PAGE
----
The countries were Australia, Austria, Belgium, Bulgaria, Czechia, Denmark, England and Wales, Finland, France, Hungary, Italy, Netherlands, New Zealand, Norway, Poland, Portugal, Scotland, Slovakia, Spain, Sweden and Switzerland.
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But they found very little difference in the death rate between men and women – 105,800 deaths were in men and 100,000 in women, despite COVID-19 having a more severe effect on men.
Professor Majid Ezzati, the paper’s senior author, said one of the reasons for the lack of difference could be down to missed COVID-19 diagnoses in care homes.
“In some countries, the number of women who are in care homes is larger," said Prof Ezzati. "Testing may have been quite restricted and limited there and it may just be the case that some infections were missed.”
He also said that women, on average, tend to live to older ages compared to men, and that other medical causes may have been a contributing factor.
In addition, the researchers said that nations with the highest excess deaths were those who have had a lower investment in their health systems and health protection.
For instance, they said, Austria, which had very low numbers of deaths from all causes, has nearly three times the number of hospital beds per head of population than the UK.
“Long-term investment in the national health system is what allows a country to both respond to a pandemic, and to continue to provide the day to day routine care that people need," said Prof Ezzati.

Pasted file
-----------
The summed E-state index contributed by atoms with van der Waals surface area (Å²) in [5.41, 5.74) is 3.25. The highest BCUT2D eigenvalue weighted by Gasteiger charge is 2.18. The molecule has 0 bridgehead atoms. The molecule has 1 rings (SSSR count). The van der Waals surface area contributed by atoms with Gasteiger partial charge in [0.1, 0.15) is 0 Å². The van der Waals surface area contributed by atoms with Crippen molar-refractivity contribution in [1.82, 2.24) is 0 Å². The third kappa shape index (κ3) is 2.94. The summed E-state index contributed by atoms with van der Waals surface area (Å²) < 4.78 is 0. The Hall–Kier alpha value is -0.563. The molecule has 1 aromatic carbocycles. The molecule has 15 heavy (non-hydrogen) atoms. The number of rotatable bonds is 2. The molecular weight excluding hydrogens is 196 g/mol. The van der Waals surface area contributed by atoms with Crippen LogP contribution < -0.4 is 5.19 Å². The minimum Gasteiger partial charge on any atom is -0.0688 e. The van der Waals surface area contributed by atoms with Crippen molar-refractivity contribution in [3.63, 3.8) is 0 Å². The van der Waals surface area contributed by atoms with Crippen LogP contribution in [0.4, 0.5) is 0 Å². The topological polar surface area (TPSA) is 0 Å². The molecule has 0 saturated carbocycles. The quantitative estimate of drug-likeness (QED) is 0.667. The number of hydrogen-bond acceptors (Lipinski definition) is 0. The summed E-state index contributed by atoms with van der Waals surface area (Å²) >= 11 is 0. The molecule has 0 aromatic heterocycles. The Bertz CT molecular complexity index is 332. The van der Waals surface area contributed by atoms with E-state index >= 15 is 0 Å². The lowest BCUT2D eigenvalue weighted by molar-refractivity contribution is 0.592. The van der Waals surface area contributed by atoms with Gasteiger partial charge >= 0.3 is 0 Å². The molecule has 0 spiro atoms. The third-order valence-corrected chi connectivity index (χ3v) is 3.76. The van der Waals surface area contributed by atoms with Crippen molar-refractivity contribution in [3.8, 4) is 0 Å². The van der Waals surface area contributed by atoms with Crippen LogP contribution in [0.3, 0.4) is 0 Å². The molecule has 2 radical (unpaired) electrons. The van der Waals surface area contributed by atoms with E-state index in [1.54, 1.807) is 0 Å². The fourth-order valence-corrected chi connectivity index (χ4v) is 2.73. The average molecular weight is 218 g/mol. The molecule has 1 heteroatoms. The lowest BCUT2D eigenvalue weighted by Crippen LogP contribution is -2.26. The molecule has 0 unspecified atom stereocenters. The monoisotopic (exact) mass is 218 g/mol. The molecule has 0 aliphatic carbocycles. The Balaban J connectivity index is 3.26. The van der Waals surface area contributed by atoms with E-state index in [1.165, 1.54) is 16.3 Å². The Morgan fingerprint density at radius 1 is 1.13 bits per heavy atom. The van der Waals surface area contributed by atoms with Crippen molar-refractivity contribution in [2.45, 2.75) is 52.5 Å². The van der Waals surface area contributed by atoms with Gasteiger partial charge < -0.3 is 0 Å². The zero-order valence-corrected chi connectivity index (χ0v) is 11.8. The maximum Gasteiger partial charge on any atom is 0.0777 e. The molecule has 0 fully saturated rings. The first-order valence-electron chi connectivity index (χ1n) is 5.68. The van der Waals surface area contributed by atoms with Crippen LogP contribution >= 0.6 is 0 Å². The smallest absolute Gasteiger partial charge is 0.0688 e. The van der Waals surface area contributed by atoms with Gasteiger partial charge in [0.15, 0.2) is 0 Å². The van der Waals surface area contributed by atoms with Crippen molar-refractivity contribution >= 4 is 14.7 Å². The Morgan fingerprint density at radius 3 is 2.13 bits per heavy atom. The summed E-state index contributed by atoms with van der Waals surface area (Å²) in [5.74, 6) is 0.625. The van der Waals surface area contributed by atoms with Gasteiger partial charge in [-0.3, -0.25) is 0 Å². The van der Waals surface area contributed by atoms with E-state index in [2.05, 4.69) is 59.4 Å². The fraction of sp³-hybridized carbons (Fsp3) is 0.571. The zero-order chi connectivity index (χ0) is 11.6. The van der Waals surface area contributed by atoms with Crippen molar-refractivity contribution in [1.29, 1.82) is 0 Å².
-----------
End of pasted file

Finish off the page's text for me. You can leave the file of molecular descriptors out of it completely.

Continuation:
“We cannot dismantle the health system through austerity and then expect it to serve people when the need is at its highest, especially in poor and marginalised communities.”
What is the R value?
The reproduction number – often called the R value or R number – is a measure of a disease’s ability to spread. It tells us how many people a single infected person will pass on the disease to.
The R number for COVID-19 that’s being quoted in the media and government briefings is what’s known as the ‘effective’ reproduction number. This value can go up and down.
We can reduce R by making it harder for the disease to spread, by implementing measures such as social distancing, closing restaurants and non-essential shops, and encouraging people to stay at home.
Every disease also has what’s called a ‘basic’ reproduction number, R0, which is the fixed value of R if no measures are put in place. For example, measles is highly contagious, with a R0 as high as 18, while COVID-19 has a R0 of around three.
So if COVID-19 was allowed to spread through the population, an infected person would, on average, give the disease to three other people.
But if all these people are practising physical distancing, then the virus can’t spread so easily and the effective R value goes down.
The crucial thing is to keep R below 1. If we can do this, then the number of new cases dwindles and the outbreak will eventually come to a halt.
Conversely, if R rises above 1, then we run the risk of rapidly escalating case numbers that would require stronger measures to keep the virus under control.
Because of this, R is used by governments to assess how we are doing in our efforts to stop the spread of COVID-19, and to adjust our actions, if needed.
Amy is the Editorial Assistant at BBC Science Focus. Her BA degree specialised in science publishing and she has been working as a journalist since graduating in 2018. In 2020, Amy was named Editorial Assistant of the Year by the British Society of Magazine Editors. She looks after all things books, culture and media. Her interests range from natural history and wildlife, to women in STEM and accessibility tech.